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September 03, 2002 - Image 23

Resource type:
The Michigan Daily, 2002-09-03

Disclaimer: Computer generated plain text may have errors. Read more about this.

Polo coach bolts to Berkeley

By Dan Rosen
Daily Sports Writer
In its first two years as a varsity
program, the Michigan water polo
team has steadily climbed the colle-
giate ranks, capped,
by a fourth-place
finish at last spring's
NCAA Champi-
onships. But if that
trend is to continue,
it will have to be
without the only
varsity head coach
the school has ever Drury-Pinto
Friday, coach Amber Drury-Pinto
resigned her post to take over the
head coaching position at the Univer-
sity of California-Berkeley. Her res-
ignation follows the departure of
assistant coach Bernice Orwig earlier
this summer. Erika Orns, previously
the head coach of Michigan State's
club team, was already hired to
replace Orwig.
"Amber is an outstanding coach,
and for us, it's a huge loss," Associ-
ate Athletic Director Megan McCal-
lister said. "We've lost someone
who did a phenomenal job in build-
ing a foundation for a program of

national prominence."
To those familiar with the sport, a
move out west is not surprising for a
coach who has had success on the
national level. Water polo is begin-
ning to gain popularity on the East
Coast, but for the time being, the
traditional powers in the sport
remain concentrated in California.
The last 19 collegiate champions
have all come from the Pacific area.
Drury-Pinto also spent much of her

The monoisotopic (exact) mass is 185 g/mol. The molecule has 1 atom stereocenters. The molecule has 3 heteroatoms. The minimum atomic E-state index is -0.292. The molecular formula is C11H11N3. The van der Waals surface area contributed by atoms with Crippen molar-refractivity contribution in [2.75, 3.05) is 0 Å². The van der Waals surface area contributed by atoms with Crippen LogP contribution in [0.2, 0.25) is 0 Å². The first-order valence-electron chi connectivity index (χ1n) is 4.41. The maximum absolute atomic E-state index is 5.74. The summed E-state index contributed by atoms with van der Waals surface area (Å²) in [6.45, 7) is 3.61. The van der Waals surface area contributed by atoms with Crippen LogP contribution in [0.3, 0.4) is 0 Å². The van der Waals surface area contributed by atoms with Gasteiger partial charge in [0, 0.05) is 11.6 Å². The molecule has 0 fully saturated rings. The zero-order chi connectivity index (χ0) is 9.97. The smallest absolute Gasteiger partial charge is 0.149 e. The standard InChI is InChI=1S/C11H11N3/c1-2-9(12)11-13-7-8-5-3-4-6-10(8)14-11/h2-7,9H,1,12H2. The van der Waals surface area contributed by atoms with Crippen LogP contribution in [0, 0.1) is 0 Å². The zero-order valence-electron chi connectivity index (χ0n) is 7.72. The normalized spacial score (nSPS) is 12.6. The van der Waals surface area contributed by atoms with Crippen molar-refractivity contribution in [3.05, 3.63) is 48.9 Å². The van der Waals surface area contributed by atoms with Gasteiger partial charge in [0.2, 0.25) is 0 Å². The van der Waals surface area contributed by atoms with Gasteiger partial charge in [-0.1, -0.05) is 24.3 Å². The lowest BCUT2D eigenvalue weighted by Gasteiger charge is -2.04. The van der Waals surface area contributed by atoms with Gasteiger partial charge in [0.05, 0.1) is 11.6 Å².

water polo career in California.
The team was particularly sad-
dened to learn of her departure.
Many players felt they had built a
strong bond with Drury-Pinto over
the past few years.
"People are upset to see her go,"
senior utility player Abbi Rowe said.
"Not only are you losing a coach,
but also a friend."
For Michigan's young program,
the next month could be pivotal. If
the team is to continue to play
catch-up with the West, it needs to
find a coach who can keep the pro-
gram moving in the right direction.
"We will begin a national search
for a new coach immediately,"
McCallister said.
She added that the intent is to find
a replacement by the first week in

October. The Athletic Department
will be looking for an outstanding
person who is very committed to
academics, and a coach who can
bring in students of character.
In the meantime, the team will
begin practice without a head coach.
As a result, Rowe sees Orns as an
important leader in the team's prepa-
ration for the upcoming season.
"Erika can set the pace for us,"
Rowe said. "She's familiar with the
Drury-Pinto was an assistant
coach and player at Pomona-Pitzer
College in Claremont, Calif. from
1992-1994, where she led the team
to back-to-back NCAA Division III
Championships. She also won two
Division III Player of the Year
Awards. Drury-Pinto went on to
spend time as a head coach at Long
Beach City College and as an assis-
tant with San Diego State.
"I am very excited about having
the opportunity to coach at Cal and
getting the chance to come back to
my home," Drury-Pinto said. "I've
enjoyed my time immensely at
Michigan and the Midwest, but I'm
looking forward to this move. This
is a tremendous opportunity and I
couldn't be happier."

I i

Welcome Students
Food for Thought
Periodically you will see a
Food for Thought ad aimed at
debunking the many
myths of the Vietnam War.
These myths have become so
entrenched that they are
often taught as history. One
example is that nearly
everyone who served
in Vietnam was a draftee,
dragged over there against
their will. Fact: In contrast to
WW 11 when 26% of military
personnel were volunteers,
in Vietnam 69% volunteered.
I seek to do no business with
Michigan Daily readers.
I'm simply a Vietnam
Vet tired of hearing myths
repeated as fact.
Sponsored by
Gary Lillie & Associates

to ticOver Welconvel
+:: su t

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